|Publication number||US5103405 A|
|Application number||US 07/416,622|
|Publication date||Apr 7, 1992|
|Filing date||Oct 3, 1989|
|Priority date||Jun 12, 1989|
|Publication number||07416622, 416622, US 5103405 A, US 5103405A, US-A-5103405, US5103405 A, US5103405A|
|Inventors||John H. Murphy, Terry A. Jeeves, David K. McLain|
|Original Assignee||Westinghouse Electric Corp.|
|Export Citation||BiBTeX, EndNote, RefMan|
|Non-Patent Citations (1), Referenced by (11), Classifications (8), Legal Events (4)|
|External Links: USPTO, USPTO Assignment, Espacenet|
This is a Continuation-In-Part of U.S. Ser. No. 07/364,475 filed on June 12, 1989 and entitled Probabilistic Reasoning System. This application is related to U.S. application entitled Neural Networks And Adaptive Reasoning Systems by Murphy and Jeeves having Westinghouse docket number 55,546 and to U.S. Application entitled Neural Network Optimization Method by Murphy and Jeeves having Westinghouse docket number 55,704. All of these applications are incorporated by reference herein.
1. Field of the Invention
The present invention is directed to a probabilistic reasoning expert system and, more particularly, to a software and hardware implementation of an improved expert system which bases conclusions on the mathematics of deductive and inductive reasoning using set theory measures, provides increased precision in a high ordered combinatorial capability and enhanced flexibility with selectable constants.
2. Description of the Related Art
Expert systems need a calculus for decision making based on sound mathematical principles. Without a solid foundation for such reasoning, there is little hope for using this technology to perform critical decision-making. These systems not only need to operate in the realm of measures of belief and probability but in any set theory measure useful in decision making. Precision in providing expert diagnoses in systems with a military or human safety application is also critical to acceptance of such systems. Providing enhanced programmability will also make the systems easier to tailor to a particular application.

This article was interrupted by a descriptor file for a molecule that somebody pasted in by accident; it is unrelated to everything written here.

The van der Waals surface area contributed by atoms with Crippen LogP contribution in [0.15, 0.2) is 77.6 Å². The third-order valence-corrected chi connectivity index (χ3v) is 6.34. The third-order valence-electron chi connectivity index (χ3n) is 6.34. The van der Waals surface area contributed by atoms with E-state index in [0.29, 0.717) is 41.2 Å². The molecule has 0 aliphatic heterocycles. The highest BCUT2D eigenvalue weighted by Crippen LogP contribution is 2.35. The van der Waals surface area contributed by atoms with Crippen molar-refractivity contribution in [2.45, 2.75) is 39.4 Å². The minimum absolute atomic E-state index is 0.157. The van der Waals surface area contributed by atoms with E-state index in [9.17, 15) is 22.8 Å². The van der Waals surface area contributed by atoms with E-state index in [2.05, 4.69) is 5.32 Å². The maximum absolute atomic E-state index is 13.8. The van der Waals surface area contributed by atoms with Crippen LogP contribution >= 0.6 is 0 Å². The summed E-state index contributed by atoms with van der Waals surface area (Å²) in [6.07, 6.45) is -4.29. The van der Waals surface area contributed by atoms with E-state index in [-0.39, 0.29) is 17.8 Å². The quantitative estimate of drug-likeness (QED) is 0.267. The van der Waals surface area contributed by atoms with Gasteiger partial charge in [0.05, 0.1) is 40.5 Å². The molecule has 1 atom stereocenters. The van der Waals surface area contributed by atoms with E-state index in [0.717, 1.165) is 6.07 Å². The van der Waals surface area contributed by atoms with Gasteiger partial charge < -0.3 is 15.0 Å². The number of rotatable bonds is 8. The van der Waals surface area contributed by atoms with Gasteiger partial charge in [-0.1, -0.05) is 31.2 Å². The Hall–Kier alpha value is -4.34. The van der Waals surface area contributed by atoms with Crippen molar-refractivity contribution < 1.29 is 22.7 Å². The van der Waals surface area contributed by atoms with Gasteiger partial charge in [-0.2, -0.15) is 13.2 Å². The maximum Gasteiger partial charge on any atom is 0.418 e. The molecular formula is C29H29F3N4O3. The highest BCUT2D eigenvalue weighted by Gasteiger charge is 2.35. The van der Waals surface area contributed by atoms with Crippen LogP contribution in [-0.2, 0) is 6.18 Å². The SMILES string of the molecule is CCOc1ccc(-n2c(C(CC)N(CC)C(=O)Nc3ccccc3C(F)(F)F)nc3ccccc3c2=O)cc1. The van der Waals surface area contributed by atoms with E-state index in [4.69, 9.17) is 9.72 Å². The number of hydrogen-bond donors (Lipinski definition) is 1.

It is an object of the present invention to provide a system capable of using any set theory measure in the reasoning process to make diagnoses.
It is another object of the present invention to use polynomial equations to represent set theoretic operations.
It is also an object to produce a system with improved precision without a commensurate increase in the necessary hardware and with comparable speed.
It is an additional object of the present invention to provide a system with selectable combinatorial constants allowing increased flexibility.
The above objects can be attained by a system that expands reasoning capability beyond reasoning with probability measures to reasoning with other set theory measures such as in traditional Venn diagrams. This expansion also warrants an increase in precision of the measures provided by performing a power series expansion on an input. Flexibility is enhanced by the present invention by allowing constants to be selectable
These together with other objects and advantages which will be subsequently apparent, reside in the details of construction and operation as more fully hereinafter described and claimed, reference being had to the accompanying drawings forming a part hereof, wherein like numerals refer to like parts throughout.
FIG. 1 is a Venn diagram representing the intersection set theory function;
FIG. 2 is a Venn diagram illustrating the union set theory function;